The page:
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Two African American Newspapers Newly Available Online – Baltimore Afro-American & Norfolk Journal and Guide

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The Government and Heritage Library has two African American newspapers newly available for online research: The Baltimore Afro-American and The Norfolk Journal and Guide! Both newspapers are accessible through the ProQuest Historical Newspapers database.

Currently, these databases are available on site AND to North Carolina state agency employees anywhere with their State Library card. Users may perform keyword and advanced searches as well as browse by publication year, month, and issue number.

The Baltimore Afro-American – Coverage: 1893 – 1988

Provides full text and citation/abstract coverage from April 29, 1893 to February 6, 1988, with some exceptions. This weekly newspaper is published in Baltimore, Maryland, and is still in print with current issues available at www.afro.com.

From the newspaper’s Facebook page (accessed 2017-02-24):

The Afro-American Newspaper was founded in 1892 by John Henry Murphy Sr., a former slave, when he combined his church newspaper “The Sunday School Helper” with two other Baltimore newspapers. Murphy led his newspaper to national fame by the time of his death in 1922, when it was led by his son Carl Murphy, who headed the paper for 45 years and established 13 national editions. Many prominent Black journalists and writers have worked for the Afro-American, including William Worthy, J. Saunders Redding, and Langston Hughes. It remains in the Murphy family, today led by publisher John Oliver.

Other reading about the history of the Baltimore Afro-American can be found here: PBS – Newspaper Biographies: The Afro-American

The Norfolk Journal and Guide – Coverage: 1916 – 2003

Provides full text and citation/abstract coverage from September 30, 1916 – December 30, 2003, with some exceptions. This paper was published in Norfolk, Virginia, and was founded on April 14, 1900. It is still printed today with new issues available at thenewjournalandguide.com.

From the newspaper’s Facebook page (accessed 2017-02-24):

The New Journal and Guide is Virginia’s oldest Black weekly newspaper and part of what makes Norfolk great. Now celebrating more than 100 years of continuous publication, we are a proud member of the African American Press comprising some 300 newspapers across the nation.

Other reading about the history of the Norfolk Journal and Guide can be found here: PBS – Newspaper Biographies: Norfolk Journal and Guide

Questions about these resources or researching at the Government and Heritage Library? Please feel free to email us at slnc.reference[at]ncdcr[dot]gov or call 919-807-7450!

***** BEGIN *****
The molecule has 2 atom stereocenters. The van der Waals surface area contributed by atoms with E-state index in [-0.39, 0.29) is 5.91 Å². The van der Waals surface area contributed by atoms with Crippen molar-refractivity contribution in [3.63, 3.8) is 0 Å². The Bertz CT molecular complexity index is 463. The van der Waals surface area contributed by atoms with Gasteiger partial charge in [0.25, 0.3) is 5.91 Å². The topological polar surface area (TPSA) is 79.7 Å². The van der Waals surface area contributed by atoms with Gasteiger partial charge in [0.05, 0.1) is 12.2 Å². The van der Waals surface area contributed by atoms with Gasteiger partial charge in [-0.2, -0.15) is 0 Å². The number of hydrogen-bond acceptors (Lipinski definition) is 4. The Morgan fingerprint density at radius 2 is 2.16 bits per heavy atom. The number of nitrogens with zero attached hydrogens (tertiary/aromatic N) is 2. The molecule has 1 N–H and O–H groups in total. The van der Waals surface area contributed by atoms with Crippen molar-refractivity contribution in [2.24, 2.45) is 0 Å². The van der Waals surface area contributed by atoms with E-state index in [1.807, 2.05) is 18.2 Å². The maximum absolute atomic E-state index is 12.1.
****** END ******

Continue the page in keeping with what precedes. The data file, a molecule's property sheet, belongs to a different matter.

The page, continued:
Census Tips: 1840 Census

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Map of North Carolina during the 1840 census

Image courtesy of LEARN NC.

 

The 1840 census began June 1st and ended February 1st of 1841. Information given was as of the census day, not the day of enumeration. In cases like this, the census may have been enumerated on December 1st with an age given as 12, but that age was as of June 1, 1840, so it’s possible there was a birthday between the census day and the date of enumeration.

As in 1830, the 1840 census had a printed form for enumerators to use. Unlike other years, there were no missing census pages for any state. Also, a new state and territory were included: Iowa and the Wisconsin Territory. Although Oregon became a territory by 1840, it was not included.

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City Directories: Tracing a family through three generations

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a portion of the 1891 Raleigh City Directory that shows the Pettiford Family

1891 Raleigh City Directory

In December 2016, I talked about the basic information in city directories and how they can be helpful for research. In this post, I want to show you how I used city directories in conjunction with other records to trace the Pettiford family of Raleigh. I learned a lot from tracking this family from 1875-1930. Finding this them in the city directories led me to other records, such as deeds, marriage records, and in some cases, just confirmed relationships as you can see from the image above.

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Using City Directories for Research: Basic Information

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Page 95 of the Raleigh City Directory of 1880-1881

Raleigh City Directory 1880/81

City directories are a great resource to add to genealogy sources. City directories have been used in the U.S. since the 1700s in some areas and in North Carolina since the late 1800s. One of the first directories in the state was for Wilmington in 1860. Rural areas are rarely included, but if they lived close enough to a large town to be considered a suburb, they may be included. However, what we consider rural now, may not have been then. Over 100 towns in 63 counties of North Carolina have city directories.

In my own research, a city directory allowed me to discover information about my great-great-grandfather that other sources, such as census, did not. This includes information about his exact residence, where he worked and found out his boss was his brother-in-law; I also learned what that business did through an advertisement I found within the book.

This is the start of a multi-part series. This post will focus on the basics of city directories. In January, I will show how city directories have helped me to trace a family through multiple years and what I can learn from the information found. Later in the spring, I’ll talk about other uses for city directories in genealogy research.

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